No Christmas cheer for Hong Kong's retailers as they reveal lower-than-expected sales growth
Growth of 5.7 per cent during the festive season highlights stiff competition for the mainland tourist dollar
Hong Kong's retail sales grew just 5.7 per cent year on year in December, an especially poor performance for the peak Christmas shopping period.
"It's very rarely this bad. In 2012, it was 8.8 per cent," Hong Kong Retail Management Association chairwoman Caroline Mak Sui-king said yesterday.
Total retail sales in December are estimated at HK$49.7 billion. For the whole of last year, the figure came to HK$494.5 billion, an increase of 11 per cent from 2012.
Last year's growth was slightly better than 2012, which saw muted growth of 9.8 per cent from 2011. Total sales for 2011 grew 24.9 per cent.
"Our members had said they felt low double-digit or high single-digit growth of 9 to 11 per cent was possible for December. However, July to December was all single-digit growth," Mak said.
This Christmas shopping season marked the second holiday in which retailers experienced softer-than-usual sales. October, usually a peak period for spending along with the October 1 "golden week" holiday, saw a modest 6.3 per cent year-on-year growth.
Mak said the lacklustre results were heavily influenced by the warm weather. "December was still quite warm … weather is a huge factor. It affects consumption of seasonal clothing, accessories, eating out even. If it's cold, people will go for hot pot, which means eating a lot, [and] buying warm winter coats, leather goods and electronic heaters, [which] jacks up spending."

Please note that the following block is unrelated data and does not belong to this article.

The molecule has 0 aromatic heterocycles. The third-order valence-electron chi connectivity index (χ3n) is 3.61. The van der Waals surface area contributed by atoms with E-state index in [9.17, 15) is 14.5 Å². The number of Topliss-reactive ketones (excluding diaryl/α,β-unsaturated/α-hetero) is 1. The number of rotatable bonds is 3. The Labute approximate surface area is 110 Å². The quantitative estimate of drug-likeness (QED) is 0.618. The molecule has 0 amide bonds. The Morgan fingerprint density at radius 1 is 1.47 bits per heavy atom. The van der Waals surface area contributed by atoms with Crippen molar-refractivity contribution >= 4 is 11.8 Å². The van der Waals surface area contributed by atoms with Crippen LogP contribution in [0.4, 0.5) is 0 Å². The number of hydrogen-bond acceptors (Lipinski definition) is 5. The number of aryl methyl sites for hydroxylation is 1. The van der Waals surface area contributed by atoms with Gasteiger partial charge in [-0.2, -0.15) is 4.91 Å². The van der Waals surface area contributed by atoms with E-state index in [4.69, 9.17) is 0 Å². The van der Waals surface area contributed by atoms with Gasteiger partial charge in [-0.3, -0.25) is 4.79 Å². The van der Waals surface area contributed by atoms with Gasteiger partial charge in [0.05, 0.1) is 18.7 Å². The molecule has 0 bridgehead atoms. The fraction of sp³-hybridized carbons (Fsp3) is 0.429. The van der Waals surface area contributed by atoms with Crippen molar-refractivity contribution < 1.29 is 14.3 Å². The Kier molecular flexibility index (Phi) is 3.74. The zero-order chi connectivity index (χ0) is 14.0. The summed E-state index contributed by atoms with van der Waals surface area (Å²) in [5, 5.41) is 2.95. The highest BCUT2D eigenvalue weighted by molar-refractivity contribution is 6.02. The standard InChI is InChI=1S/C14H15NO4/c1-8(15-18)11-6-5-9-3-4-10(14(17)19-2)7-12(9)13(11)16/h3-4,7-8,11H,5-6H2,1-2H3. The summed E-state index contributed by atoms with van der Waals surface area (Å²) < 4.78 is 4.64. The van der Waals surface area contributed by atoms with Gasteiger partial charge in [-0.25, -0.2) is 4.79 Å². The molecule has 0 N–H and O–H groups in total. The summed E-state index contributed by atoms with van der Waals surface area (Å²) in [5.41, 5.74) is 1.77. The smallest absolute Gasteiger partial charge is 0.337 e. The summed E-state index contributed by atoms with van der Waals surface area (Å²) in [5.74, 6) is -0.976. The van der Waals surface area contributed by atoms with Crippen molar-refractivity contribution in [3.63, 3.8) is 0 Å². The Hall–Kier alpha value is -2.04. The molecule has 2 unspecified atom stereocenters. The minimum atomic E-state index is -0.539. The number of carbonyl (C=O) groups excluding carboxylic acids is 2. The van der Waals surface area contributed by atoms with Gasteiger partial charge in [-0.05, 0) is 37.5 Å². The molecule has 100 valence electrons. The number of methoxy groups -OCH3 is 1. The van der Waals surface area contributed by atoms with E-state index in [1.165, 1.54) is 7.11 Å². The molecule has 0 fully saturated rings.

Sales of jewellery, watches and valuable gifts for the calendar year increased 24.8 per cent in 2013, helped by the surge in gold sales as prices fell between April and June.
Tobacco and alcohol sales dropped 3.5 per cent in December but 8.2 per cent for the entire year, hit hard by the mainland's crackdown on corruption.
Furniture and household furnishings lagged behind again, dropping 2.1 per cent in December and continuing two years of decline.
Electronics fell 1.8 per cent for the year, compared with a rise of 21.2 per cent in 2012.
Supermarkets and department stores last year performed in line with 2012.
Mak said the HKRMA maintained a cautious outlook for last month and that it was too early to predict the consumer sentiment for the Lunar New Year period.
"I wouldn't get too happy about January because there's only the first day of the Lunar New Year that month," she said. "People only truly start spending in February.
"They go home first to spend time with their families and celebrate. The spending comes later in the holiday."
However, she added that the association forecast growth of at least 9 per cent for the first half of this year. "Last year's first half was all double-digit growth apart from March, so this is our hope," she said.
The retail slowdown highlights the stiffening competition for the mainland tourist dollar. While Hong Kong is typically the first destination for mainland travellers, tourists from tier-one cities with higher spending power are now being diverted to places such as Europe and Australia.
More than 15 other countries have made moves to relax the visa requirement for Chinese tourists, including Britain, the United States and Thailand.
"It's competition from the entire world, including Europe, all over Asia and the major mainland cities," Mak said.